At the beginning of the 1860s, Forster loaned money to his brother-in-law, Pio Pico, who was in financial trouble. In 1862, to thwart collectors, Andrés Pico conveyed all of his land in California, including a half interest in the family’s Rancho Santa Margarita to brother Pio Pico. In 1864, Forster purchased Pio Pico’s 133,000-acre (540 km2) Rancho Santa Margarita y Las Flores y San Onofre, which included Andrés’ prior interest. The rancho adjoined Forster’s own 79,000-acre (320 km2) Rancho Mision Vieja y Trabuco; Forster thereafter ruled over a vast 212,000-acre (860 km2) empire, the largest single-owner ranch in southern California. Forster moved his family to Santa Margarita y Las Flores in 1864.
In the 1860s and 1870s, Forster took the first steps to diversify the productivity and income of the Santa Margarita ranch.
In the early 1870s Forster sent his agent, Max von Strobel, to Europe to advertise the colonization potential of the Rancho Santa Margarita, patterned upon the Anaheim colony. Strobel also sought buyers for Santa Catalina Island, in which Forster owned a share. But Strobel died in London, and in 1873 Forster sailed to England, returning to Liverpool after a 43-year-absence. Forster traveled on to the Netherlands, where he sought to recruit settlers for the ranch by offering household heads 160 acres (0.6 km2) of land, five cows, two horses and sundry supplies, with rent forestalled for the first two or three years. The Dutch government ordered an inspection of Rancho Santa Margarita before it would approve of the plan. Forster returned to California in July 1873, unsuccessful in selling Santa Catalina Island but still hopeful for the colonization of the ranch. The inspectors arrived during the heat of August and were unimpressed. Forster’s colonization scheme failed. He then tried to establish the town of Forster City on the north coast of his property. Three families settled there by 1876, and some 35 voters were registered in the village in 1882. The town, however, survived for only a few more years.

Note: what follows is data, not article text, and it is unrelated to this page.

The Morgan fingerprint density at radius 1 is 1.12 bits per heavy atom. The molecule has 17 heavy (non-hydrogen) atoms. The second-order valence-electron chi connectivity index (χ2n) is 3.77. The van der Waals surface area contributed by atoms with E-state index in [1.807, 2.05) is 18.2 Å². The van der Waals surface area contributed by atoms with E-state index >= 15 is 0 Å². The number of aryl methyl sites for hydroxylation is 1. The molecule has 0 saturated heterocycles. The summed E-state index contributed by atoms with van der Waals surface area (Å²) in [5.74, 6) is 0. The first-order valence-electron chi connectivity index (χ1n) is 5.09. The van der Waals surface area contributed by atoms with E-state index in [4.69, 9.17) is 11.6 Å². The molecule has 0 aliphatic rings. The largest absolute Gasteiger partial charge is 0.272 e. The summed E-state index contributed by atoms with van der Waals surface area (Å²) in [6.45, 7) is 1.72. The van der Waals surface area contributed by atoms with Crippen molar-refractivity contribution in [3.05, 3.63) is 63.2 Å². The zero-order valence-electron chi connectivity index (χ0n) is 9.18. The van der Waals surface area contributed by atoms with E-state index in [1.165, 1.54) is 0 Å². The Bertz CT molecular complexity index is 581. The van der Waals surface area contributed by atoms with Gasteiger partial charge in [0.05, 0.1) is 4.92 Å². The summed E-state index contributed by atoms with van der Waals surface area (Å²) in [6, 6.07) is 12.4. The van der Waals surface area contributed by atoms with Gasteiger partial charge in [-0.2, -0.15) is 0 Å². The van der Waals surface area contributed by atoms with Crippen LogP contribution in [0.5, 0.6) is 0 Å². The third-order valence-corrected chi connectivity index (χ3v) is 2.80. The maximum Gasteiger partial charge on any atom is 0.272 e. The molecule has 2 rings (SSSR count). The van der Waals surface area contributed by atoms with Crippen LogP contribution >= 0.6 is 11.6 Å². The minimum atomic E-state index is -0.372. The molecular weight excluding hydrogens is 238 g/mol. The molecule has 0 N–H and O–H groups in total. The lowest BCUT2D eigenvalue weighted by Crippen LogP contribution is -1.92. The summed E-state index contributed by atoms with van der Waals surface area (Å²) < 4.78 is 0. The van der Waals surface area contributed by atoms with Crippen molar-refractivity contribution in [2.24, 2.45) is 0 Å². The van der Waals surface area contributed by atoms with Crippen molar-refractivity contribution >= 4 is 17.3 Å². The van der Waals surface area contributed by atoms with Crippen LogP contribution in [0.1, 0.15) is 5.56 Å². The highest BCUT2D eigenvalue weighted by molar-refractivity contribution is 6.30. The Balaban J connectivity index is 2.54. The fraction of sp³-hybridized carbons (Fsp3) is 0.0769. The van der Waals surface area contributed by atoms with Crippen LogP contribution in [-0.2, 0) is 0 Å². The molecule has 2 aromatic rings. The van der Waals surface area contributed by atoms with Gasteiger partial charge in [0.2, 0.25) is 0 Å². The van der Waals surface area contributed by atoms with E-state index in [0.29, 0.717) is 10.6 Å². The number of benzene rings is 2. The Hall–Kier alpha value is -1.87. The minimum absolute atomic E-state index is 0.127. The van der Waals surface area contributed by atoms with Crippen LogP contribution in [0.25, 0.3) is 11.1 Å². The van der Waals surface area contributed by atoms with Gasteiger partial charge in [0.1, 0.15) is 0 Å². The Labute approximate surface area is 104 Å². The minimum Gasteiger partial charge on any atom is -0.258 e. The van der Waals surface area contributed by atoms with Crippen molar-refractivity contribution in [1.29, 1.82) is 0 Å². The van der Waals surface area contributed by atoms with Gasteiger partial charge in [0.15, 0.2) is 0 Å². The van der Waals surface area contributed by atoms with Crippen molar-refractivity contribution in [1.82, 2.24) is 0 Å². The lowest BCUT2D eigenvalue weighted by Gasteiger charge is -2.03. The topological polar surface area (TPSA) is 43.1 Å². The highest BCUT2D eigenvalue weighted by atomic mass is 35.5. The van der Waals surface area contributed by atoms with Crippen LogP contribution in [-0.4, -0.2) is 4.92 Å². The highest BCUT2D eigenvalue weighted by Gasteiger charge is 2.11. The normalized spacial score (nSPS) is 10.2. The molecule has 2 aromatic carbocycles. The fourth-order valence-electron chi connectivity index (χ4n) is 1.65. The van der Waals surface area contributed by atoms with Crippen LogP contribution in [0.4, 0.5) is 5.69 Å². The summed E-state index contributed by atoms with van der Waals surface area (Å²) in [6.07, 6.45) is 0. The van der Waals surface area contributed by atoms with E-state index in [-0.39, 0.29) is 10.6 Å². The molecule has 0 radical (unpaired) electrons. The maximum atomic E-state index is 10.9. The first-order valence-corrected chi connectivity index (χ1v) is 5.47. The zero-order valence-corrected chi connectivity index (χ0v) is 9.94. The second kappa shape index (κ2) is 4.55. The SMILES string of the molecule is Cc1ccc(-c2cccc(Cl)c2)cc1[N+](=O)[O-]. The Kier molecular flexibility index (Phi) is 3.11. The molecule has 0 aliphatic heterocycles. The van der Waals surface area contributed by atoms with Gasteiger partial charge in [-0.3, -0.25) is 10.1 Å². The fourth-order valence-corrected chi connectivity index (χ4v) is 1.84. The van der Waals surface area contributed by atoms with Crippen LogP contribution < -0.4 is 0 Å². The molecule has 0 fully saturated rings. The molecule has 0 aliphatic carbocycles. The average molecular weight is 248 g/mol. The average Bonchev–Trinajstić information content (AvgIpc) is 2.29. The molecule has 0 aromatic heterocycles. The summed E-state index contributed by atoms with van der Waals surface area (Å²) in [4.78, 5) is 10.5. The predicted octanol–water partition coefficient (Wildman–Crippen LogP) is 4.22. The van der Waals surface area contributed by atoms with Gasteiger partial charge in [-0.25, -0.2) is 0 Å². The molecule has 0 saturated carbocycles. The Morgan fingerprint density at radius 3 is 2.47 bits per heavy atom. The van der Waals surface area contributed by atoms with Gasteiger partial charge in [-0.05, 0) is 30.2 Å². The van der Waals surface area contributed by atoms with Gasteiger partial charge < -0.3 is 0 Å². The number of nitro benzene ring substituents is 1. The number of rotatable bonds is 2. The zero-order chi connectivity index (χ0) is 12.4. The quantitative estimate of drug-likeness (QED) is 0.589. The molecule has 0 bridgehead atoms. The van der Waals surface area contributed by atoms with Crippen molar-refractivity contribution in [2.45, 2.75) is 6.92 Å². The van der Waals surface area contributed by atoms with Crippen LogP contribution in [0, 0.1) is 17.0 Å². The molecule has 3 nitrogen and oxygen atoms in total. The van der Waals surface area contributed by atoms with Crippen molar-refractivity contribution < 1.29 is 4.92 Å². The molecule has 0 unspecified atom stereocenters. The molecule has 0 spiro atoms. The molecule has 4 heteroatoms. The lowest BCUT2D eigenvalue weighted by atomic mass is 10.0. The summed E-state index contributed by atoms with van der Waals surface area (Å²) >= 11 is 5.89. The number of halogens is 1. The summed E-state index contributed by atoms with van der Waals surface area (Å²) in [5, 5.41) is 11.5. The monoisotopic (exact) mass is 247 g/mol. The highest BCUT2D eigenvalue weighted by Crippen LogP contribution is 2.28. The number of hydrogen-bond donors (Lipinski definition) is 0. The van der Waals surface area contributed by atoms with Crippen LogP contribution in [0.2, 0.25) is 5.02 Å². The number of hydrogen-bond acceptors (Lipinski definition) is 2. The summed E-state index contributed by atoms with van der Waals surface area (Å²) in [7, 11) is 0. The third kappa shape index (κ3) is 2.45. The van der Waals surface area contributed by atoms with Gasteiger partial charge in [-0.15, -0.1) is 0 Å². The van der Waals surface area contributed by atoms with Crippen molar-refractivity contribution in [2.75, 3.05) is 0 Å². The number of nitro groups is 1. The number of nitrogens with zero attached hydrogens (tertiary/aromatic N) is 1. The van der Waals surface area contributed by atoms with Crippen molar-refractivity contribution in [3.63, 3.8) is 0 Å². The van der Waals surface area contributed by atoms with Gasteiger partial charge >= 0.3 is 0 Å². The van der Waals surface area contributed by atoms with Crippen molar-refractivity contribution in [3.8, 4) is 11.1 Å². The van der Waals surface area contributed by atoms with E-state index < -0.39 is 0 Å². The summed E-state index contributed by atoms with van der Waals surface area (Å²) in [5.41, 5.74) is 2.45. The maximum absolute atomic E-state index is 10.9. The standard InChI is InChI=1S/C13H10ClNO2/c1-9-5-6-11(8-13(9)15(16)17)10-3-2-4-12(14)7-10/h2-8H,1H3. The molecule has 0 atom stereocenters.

The potential for railroad development across the Rancho Santa Margarita also captured Forster’s imagination. In 1880, the California Southern Railroad, in close cooperation with the Santa Fe, began laying a line from National City to San Bernardino, which would be an eventual fink with the Topeka road. North of Oceanside, the tracks turned east and followed the Santa Margarita River across Forster’s ranch. Early in 1882, from his home near the river, he could hear the sounds of track being laid, but did not live to see the line’s completion.
John Forster died at his Rancho Santa Margarita on February 20, 1882. Fencing 212,000 acres (858 km2) drained his capital, droughts destroyed his cattle, and futile efforts to attract settlers dried up his last remaining credit. His estate was in shambles, and his sons were forced to sell. His family sold the ranch to Irish immigrant James Flood.
- Don Juan Forster
- Portrait of Juan Foster
- John Forster and the American Conquest of California
- James M. Jensen, 1969, John Forster: A California Ranchero, California Historical Society Quarterly, Vol. 48, No. 1 (March 1969), pp. 37-44
- Portrait of Jose Antonio Pico, the elder brother of Pio Pico and Andrés Pico
- Tanner, Jr., John D. and Gloria R. Lothrup, 1970, "Don Juan Forster, Southern California Ranchero." Southern California Quarterly 52, no. 3 (1970): 195-230.
- Paul Bryan Gray, 1998, Forster vs. Pico:the struggle for the Rancho Santa Margarita , Arthur H. Clark Co., Spokane, WA.
- Exterior view of the home of Juan Forster
- Don Juan Forster's tomb at the cemetery of San Juan Capistrano